Active data is data collected through a questionnaire. Input will be a snapshot of the organization when data is collected, but in return you can ask quite accurately, and thus getting a clearer answer. The downside is that it will require a smaller take time from the employees. Questionnaires must be designed and sent out, and employees must be informed. The latter part is important, since the quality of the analysis is ultimately dependent on a high response rate and honest answers. So, an open communication with plenty opportunity to ask clarifying questions is essential.

When using active data, a GDPR compliant consent can be obtained as part of the questionnaire.

What to ask? The absolute simplest is to ask people to name the 5-10 people they work with on a daily basis. It provides the basic insight into the professional cooperation of the organization. You can also ask for who they go to for professional sparring, who gives energy and motivation, and who one uses to talk about a little more private things like hobbies, children, etc.

Whatever you choose, it is important to think through what you want out of the analysis, so that the questions are precisely formulated.

How many respondents can there be?

You should be a minimum of 12-15 people before it makes sense to do a network analysis. In principle, there is no upper limit, but the result varies according to size. From 15 to about 100 participants, you get a clear picture of each person’s role in the organization. If you are more than apr. 150, the overview becomes more general. You will be able to see overall trends and movements but should zoom in on single departments or areas if you need to have all the details.

Computing: How to draw the charts?

An organizational network will always have a three-dimensional form, since relationships often cross-section between people. Imagine 5 people who all relate equally to each other. If you imagine the network floating in the air it will look like a ball.

If it is to be drawn flat, it will look like this:

Five connected people. The colored dots are the people, and the lines between them are relationships.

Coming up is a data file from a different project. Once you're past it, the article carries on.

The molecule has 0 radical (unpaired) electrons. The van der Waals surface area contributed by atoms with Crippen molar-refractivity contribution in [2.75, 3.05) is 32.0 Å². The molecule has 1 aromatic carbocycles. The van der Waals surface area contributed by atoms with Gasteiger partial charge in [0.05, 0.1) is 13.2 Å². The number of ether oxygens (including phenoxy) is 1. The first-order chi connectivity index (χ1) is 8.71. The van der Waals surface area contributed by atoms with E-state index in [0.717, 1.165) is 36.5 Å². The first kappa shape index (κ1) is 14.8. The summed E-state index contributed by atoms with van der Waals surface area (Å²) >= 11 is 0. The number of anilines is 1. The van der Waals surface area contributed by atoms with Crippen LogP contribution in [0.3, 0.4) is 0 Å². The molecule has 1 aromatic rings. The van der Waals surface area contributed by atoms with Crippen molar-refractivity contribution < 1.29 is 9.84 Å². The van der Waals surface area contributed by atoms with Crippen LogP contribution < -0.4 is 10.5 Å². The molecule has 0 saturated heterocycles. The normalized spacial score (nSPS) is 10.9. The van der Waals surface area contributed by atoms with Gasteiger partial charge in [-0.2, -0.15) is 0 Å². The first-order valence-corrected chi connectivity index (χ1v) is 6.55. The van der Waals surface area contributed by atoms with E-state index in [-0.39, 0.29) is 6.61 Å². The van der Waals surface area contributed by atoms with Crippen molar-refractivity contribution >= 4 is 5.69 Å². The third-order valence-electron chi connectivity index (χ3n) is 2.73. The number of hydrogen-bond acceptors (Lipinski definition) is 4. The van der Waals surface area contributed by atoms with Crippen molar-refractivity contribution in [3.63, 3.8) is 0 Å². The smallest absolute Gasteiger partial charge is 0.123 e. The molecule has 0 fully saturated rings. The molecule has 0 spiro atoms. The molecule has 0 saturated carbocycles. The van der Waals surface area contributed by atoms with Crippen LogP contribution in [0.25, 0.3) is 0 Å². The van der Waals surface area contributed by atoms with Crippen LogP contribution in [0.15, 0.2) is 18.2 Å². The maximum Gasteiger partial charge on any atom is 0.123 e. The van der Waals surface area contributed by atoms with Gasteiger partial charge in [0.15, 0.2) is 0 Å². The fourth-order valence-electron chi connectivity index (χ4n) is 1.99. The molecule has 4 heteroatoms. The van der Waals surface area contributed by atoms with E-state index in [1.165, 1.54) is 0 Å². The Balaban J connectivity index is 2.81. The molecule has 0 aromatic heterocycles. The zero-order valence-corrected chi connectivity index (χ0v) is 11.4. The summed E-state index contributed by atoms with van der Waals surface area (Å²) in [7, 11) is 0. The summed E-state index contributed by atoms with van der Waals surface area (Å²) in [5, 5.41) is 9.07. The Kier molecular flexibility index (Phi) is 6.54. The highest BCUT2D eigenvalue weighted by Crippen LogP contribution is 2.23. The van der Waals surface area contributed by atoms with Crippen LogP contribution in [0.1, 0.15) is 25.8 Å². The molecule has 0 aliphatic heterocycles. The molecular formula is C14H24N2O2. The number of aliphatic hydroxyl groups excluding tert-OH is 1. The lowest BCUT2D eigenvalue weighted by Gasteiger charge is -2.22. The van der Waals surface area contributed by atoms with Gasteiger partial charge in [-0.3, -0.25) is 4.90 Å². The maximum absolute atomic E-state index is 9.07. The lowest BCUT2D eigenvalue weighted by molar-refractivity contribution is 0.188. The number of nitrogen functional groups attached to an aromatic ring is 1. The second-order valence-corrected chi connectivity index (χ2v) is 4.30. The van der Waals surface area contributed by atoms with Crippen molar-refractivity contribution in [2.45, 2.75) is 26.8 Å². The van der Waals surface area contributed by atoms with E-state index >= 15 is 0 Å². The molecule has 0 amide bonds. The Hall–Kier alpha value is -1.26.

The network diagrams are drawn with use of specialized software using a mathematical algorithm that calculates the best possible visual representation of the network. That is, the distance between two points is determined in relation to all the other points they are related to and the strength of the relationships.

Analysis and interpretation: What information do you get?

The primary information is the degree of groupings in the network, the density of the network and who are the largest influents.

The shape and any groupings provide information on the degree of silo formation. Do people work  together across the organization or are they divided.

The density of the network reveals how many relationships there are, i.e. how well the organization is connected. The lines in the diagram (i.e. the relationships) can be compared with rubber bands. The more there are, the stronger they are pulled together.

The specific information given to you by an ONA depends of course on the questions asked, but if you focus on the professional and social network, you will be able to get information about how people work together and how much you talk together on a daily basis. Is everyone connected to everyone, or is each employee connected only to a few others? Depending on the type of tasks, a thinner network is not necessarily a bad thing. Highly introvert employees often thrive best with few, strong, relationships.

As mentioned above, silos and areas where people work together across departments or projects will be identified. Keep in mind that silos are not necessarily a bad thing, it always depends on the context.

You will be able to see influents i.e. people who have many relationships or play an important role in being a link between two areas. You will also gain insight into if there are employees who are potential bottlenecks and whether there are people that needs help to get more into the community. The influents, which typically have contact with large parts of the organization, could be associated with high value change projects.

What do you use the information for?

An organizational network diagram itself is just data. The value lies in the interpretation and subsequent action plans. For some, the ONA is a temperature measurement and a status on whether the organization is on the right track, for others a starting point and, help to identify change agents before a major cultural change or change project.